by Dwight Casimere
Music Director Designate Riccardo Muti has returned to Symphony Center to lead the orchestra in a prelude to beginning a five-year contract as music director in September of the 2010-2011 season. Already, changes are afoot and a new attitude is evident both in the orchestra and in the audience.
Firstly, entering the hall, there was an energy only felt during visits by famous soloists or visiting orchestras. Immediately visible were suggestion boxes with pencils and notepaper at the ready for patrons to write down their questions for an upcoming Town Hall Meeting, a first in orchestra history, in which Maestro Muti will answer audience questions.
Inside, the anticipation of Muti’s appearance was palpable. A Friday matinee performance was in honor of the Chicago Symphony Alumni Association and included retired CSO members in the audience, who stood to receive audience recognition.
There was a hush as Muti walked onstage and ascended the podium, like a general taking charge of his troops.
The sound of the orchestra in the opening Mozart Symphony 35 in D Major (named Haffner in honor of a commission by a noble family) was bright and uncluttered by pretense. Muti maintained a sprightly tempo with his precise movements. The Andante was especially so, with a lithe air. The melody flowed above a singing cello line with Muti adding his own dance movements and, of course, the famous flying mane of hair, which offered its own counterpoint. The final movement, Presto, offered some fine playing from the horn section. The flutes and clarinets had ample room for expression in Mozart’s expansive score.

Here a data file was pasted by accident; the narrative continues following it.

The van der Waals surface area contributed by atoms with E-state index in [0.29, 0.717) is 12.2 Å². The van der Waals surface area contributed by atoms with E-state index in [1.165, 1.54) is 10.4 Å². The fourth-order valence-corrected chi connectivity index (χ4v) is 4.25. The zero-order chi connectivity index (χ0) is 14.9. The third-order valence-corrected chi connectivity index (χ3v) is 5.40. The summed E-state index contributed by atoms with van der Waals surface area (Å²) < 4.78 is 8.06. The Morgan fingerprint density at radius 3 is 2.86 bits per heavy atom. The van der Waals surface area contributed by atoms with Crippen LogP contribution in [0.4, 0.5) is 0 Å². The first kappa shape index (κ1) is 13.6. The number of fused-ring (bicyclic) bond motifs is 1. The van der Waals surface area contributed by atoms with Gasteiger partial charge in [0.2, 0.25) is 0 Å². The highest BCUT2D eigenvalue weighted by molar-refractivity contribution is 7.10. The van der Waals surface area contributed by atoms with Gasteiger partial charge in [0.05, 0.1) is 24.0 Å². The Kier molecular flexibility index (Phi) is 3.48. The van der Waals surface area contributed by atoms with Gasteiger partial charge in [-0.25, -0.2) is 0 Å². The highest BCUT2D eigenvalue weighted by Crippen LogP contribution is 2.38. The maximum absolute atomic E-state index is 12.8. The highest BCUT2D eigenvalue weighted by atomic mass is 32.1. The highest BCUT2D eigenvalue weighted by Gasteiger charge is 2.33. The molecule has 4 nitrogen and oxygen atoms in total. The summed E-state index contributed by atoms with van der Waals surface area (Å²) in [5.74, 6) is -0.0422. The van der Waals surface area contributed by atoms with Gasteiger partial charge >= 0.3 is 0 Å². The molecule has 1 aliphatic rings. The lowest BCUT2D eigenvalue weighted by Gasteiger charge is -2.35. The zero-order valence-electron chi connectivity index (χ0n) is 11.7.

The main event, however, was Bruckner’s massive Symphony No. 2 in C minor, last heard at Symphony Center in 1991 under Sir Georg Solti. It was a fitting choice of programming, one guaranteed to leave an indelible imprint on the audience. Muti was in firm control of the composer’s shifting moods and tempos throughout. He discovered the composer’s inner voices and brought them to the fore at just the right moments, signaling a ringing trumpet entry in the Scherzo or bending into the first violins, tete a tete to elicit a shimmering response from the strings and woodwinds. Muti danced and swayed to urge the orchestra through the blistering finale, letting the sparks fly in the ringing coda, then reigning in the mustangs for the hushed string choir of the Kyrie.
It was a command performance that brought a thundering ovation from the audience. Body language is everything and as Muti turned to the audience to acknowledge the applause, he dispensed with the customary felicitous bows. Instead, he stood at attention, chest poked out and hands folded calmly in front of his nattily tailored double-breasted Italian designed suit. He was clearly in control and projecting a composed, statesmanlike demeanor. There’s a new Sheriff in town. His name is Muti!
Sir Andrew Davis conducts the CSO Thursday, October 29, 8pm, Friday, October 30, 1:30pm and Saturday, October 31 at 8pm in Mendelssohn’s 3 .
Thursday, November 5, Principal Conductor Bernard Haitink begins a two-week residency with Ravel’s Piano Concerto for the Left Hand with soloist Jean-Yves Thibaudet. The following week, November 12, brings Bruckner’s Symphony No. 9. For tickets and information, visit www.cso.org.